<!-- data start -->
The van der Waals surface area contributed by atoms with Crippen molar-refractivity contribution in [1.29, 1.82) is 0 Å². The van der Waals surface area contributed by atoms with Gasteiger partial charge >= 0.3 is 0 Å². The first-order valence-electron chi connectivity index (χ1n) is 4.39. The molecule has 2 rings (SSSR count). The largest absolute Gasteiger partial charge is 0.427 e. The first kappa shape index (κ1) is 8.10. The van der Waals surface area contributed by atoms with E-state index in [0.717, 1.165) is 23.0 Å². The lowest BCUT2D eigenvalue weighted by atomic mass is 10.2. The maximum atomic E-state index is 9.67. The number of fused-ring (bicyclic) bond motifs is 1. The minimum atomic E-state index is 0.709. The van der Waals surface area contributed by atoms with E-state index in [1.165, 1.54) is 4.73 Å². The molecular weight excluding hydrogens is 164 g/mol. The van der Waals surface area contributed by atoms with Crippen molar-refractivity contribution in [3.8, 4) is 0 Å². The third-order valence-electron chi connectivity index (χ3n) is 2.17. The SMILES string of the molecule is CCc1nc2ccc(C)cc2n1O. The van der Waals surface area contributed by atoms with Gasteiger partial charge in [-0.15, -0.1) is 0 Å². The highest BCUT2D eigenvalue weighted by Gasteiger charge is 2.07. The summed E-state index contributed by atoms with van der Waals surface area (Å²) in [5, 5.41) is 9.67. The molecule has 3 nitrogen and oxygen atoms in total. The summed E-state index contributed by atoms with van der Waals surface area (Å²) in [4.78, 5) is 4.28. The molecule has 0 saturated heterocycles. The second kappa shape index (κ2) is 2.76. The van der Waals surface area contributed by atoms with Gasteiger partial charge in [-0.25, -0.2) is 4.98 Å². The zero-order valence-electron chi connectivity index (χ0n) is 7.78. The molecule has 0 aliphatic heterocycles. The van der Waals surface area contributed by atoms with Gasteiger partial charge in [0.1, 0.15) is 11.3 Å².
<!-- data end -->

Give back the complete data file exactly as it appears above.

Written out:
The van der Waals surface area contributed by atoms with Crippen molar-refractivity contribution in [1.29, 1.82) is 0 Å². The van der Waals surface area contributed by atoms with Gasteiger partial charge >= 0.3 is 0 Å². The first-order valence-electron chi connectivity index (χ1n) is 4.39. The molecule has 2 rings (SSSR count). The largest absolute Gasteiger partial charge is 0.427 e. The first kappa shape index (κ1) is 8.10. The van der Waals surface area contributed by atoms with E-state index in [0.717, 1.165) is 23.0 Å². The lowest BCUT2D eigenvalue weighted by atomic mass is 10.2. The maximum atomic E-state index is 9.67. The number of fused-ring (bicyclic) bond motifs is 1. The minimum atomic E-state index is 0.709. The van der Waals surface area contributed by atoms with E-state index in [1.165, 1.54) is 4.73 Å². The molecular weight excluding hydrogens is 164 g/mol. The van der Waals surface area contributed by atoms with Crippen molar-refractivity contribution in [3.8, 4) is 0 Å². The third-order valence-electron chi connectivity index (χ3n) is 2.17. The SMILES string of the molecule is CCc1nc2ccc(C)cc2n1O. The van der Waals surface area contributed by atoms with Gasteiger partial charge in [-0.15, -0.1) is 0 Å². The highest BCUT2D eigenvalue weighted by Gasteiger charge is 2.07. The summed E-state index contributed by atoms with van der Waals surface area (Å²) in [5, 5.41) is 9.67. The molecule has 3 nitrogen and oxygen atoms in total. The summed E-state index contributed by atoms with van der Waals surface area (Å²) in [4.78, 5) is 4.28. The molecule has 0 saturated heterocycles. The second kappa shape index (κ2) is 2.76. The van der Waals surface area contributed by atoms with Gasteiger partial charge in [-0.25, -0.2) is 4.98 Å². The zero-order valence-electron chi connectivity index (χ0n) is 7.78. The molecule has 0 aliphatic heterocycles. The van der Waals surface area contributed by atoms with Gasteiger partial charge in [0.1, 0.15) is 11.3 Å².